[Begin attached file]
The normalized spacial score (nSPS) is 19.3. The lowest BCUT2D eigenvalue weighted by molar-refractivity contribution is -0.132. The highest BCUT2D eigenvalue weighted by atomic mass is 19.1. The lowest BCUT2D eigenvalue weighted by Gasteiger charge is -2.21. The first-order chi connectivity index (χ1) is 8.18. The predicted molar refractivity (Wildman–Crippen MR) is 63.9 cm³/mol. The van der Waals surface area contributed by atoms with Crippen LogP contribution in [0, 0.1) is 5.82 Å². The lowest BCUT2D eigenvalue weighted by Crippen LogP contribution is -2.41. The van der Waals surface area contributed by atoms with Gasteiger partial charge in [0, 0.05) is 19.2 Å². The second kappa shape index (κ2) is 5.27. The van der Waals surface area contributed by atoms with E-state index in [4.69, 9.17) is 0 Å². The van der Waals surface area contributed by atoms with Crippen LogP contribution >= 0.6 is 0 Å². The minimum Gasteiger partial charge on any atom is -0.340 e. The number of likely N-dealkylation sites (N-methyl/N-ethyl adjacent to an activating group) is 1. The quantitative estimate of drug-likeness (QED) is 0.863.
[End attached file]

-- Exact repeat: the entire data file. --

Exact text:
The normalized spacial score (nSPS) is 19.3. The lowest BCUT2D eigenvalue weighted by molar-refractivity contribution is -0.132. The highest BCUT2D eigenvalue weighted by atomic mass is 19.1. The lowest BCUT2D eigenvalue weighted by Gasteiger charge is -2.21. The first-order chi connectivity index (χ1) is 8.18. The predicted molar refractivity (Wildman–Crippen MR) is 63.9 cm³/mol. The van der Waals surface area contributed by atoms with Crippen LogP contribution in [0, 0.1) is 5.82 Å². The lowest BCUT2D eigenvalue weighted by Crippen LogP contribution is -2.41. The van der Waals surface area contributed by atoms with Gasteiger partial charge in [0, 0.05) is 19.2 Å². The second kappa shape index (κ2) is 5.27. The van der Waals surface area contributed by atoms with E-state index in [4.69, 9.17) is 0 Å². The van der Waals surface area contributed by atoms with Crippen LogP contribution >= 0.6 is 0 Å². The minimum Gasteiger partial charge on any atom is -0.340 e. The number of likely N-dealkylation sites (N-methyl/N-ethyl adjacent to an activating group) is 1. The quantitative estimate of drug-likeness (QED) is 0.863.